The experience from Ocean View is mirrored in both Lentegeur and Constantia. Also Christ the Saviour had an HIV Task Team which was eventually discontinued as members became involved in other projects, even though the Women’s Ministry continues to engage in food support for people living with HIV. The same happened to the HIV projects at Christ Church. The fact that of the 92 HIV Task Groups that were active in 2005 only 37 continued to be active in 2015 shows that this is a more general phenomenon (Kareithi et al. 2005; Fikelela AIDS Project 2015).
While HIV awareness is important in breaking the silence around HIV, it is equally important what is said and how HIV is understood. In the local Anglican Church, HIV is clearly associated with certain groups, lifestyles, and contexts. These groupings generally describe groups of people who are seen to either have HIV or to be especially at risk of contracting the virus.
During interviews people linked HIV most often to people who sell sex and to promiscuity. The sexual nature of HIV transmission is thus emphasised. Other groups seen as likely to be exposed to HIV are drug users, often because drug use is seen to lead to unprotected and imprudent sex. Interviewees also make a connection between people who sell sex and drug users. Prostitution is understood to be related to poverty, which together with homosexuality, lack of education, and unemployment leads to people being exposed to HIV. Importantly, some interviewees report that people see HIV to only happen to others; the poor, the unemployed, and the badly educated, who sell sex, use drugs, and are generally promiscuous. Other interviewees perceive everybody as being exposed to HIV and understand the virus to affect all people equally. A third assessment relates HIV to the innocent victims of rape, abuse, or unfaithful spouses. Also children are seen to be the innocent victims of HIV.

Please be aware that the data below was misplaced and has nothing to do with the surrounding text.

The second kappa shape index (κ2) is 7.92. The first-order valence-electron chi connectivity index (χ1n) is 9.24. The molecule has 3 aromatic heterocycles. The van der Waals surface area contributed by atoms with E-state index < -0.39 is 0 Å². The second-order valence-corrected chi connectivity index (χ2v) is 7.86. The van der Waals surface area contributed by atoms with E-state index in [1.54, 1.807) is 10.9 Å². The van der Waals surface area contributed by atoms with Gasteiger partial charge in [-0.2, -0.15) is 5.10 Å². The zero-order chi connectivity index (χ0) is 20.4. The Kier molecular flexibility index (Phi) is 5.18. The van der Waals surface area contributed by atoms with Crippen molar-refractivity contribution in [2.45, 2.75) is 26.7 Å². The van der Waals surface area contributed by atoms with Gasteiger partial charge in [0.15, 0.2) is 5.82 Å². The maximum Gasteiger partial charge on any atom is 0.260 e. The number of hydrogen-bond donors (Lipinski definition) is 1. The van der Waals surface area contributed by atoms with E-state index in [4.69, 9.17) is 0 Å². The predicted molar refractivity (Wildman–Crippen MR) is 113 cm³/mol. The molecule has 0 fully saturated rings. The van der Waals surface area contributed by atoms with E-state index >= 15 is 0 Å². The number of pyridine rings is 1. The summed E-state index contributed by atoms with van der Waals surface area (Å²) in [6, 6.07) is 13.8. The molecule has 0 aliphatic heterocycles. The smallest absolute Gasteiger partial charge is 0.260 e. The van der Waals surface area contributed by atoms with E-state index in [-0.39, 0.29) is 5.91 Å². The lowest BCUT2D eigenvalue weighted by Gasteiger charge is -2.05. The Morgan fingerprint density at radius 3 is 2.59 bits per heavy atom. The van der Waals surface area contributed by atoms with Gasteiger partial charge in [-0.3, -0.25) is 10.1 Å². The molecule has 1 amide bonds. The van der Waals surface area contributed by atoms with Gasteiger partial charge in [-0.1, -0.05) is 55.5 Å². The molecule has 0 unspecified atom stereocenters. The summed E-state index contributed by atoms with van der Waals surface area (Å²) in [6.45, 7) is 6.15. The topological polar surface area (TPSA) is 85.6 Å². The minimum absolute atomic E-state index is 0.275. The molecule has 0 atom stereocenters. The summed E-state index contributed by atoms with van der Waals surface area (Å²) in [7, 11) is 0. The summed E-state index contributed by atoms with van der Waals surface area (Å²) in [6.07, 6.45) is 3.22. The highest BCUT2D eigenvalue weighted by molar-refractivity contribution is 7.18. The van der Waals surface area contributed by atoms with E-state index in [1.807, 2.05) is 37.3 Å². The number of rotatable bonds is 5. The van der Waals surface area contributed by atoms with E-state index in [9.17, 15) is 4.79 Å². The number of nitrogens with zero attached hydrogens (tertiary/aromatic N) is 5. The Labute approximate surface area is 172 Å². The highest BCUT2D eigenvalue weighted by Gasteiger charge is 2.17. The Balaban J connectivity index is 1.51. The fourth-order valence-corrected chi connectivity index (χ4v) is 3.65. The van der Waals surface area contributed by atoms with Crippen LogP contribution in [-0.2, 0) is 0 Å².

The survey results confirm the interview findings. In the parish of St. Clare of Assisi, people exposed to HIV are most often perceived to be drug users, those engaging in unprotected sex, and those being unaware of the virus. The results from the parish of Christ the Saviour and Christ Church are similar to respondents focussing on people engaging in unprotected sex, drug use, and promiscuity in Christ the Saviour and unprotected sex and unfaithful partners in Constantia. The clergy deviate from this pattern to some degree with the three groups being seen as most exposed to HIV being young women, the poor, and youth.
Interview participants are well aware of HIV stigma, and many see it as an immense challenge in the HIV response. Stigma is identified as being rooted in a lack of education and knowledge, and ultimately in fear generally and the fear of contagion in particular. Anticipated stigma is strong in St. Clare with participants expecting people to gossip and thus single out HIV+ members of the community, to avoid sitting next to an HIV+ person, to eschew holding the hand of an HIV+ person during the peace, and to refuse to drink from the challis if they expect that an HIV+ person drank from it. The label “being HIV” leads to ostracism and social isolation.
Many interviewees commented also on the availability of HIV information and education, as well as HIV treatment and support. HIV help and medication are perceived as being accessible and available. Availability leads to the idea that no one has an excuse not to know. With the available education, HIV is seen as a choice. Condoms are felt to be freely available in a number of places. There is, however, the feeling that people do not want to listen to education, that especially young people are not taking the opportunity, and that even though everyone knows about HIV prevention and the importance of using condoms, people refuse to follow the good advice. Interviewees suggest that it is through a lifestyle of clubbing and drugs that people are being infected. In other words, HIV + people have to blame themselves and accept the consequences of their actions. Responsibility is shifted to the infected person, and blame is assigned to those who should have known better.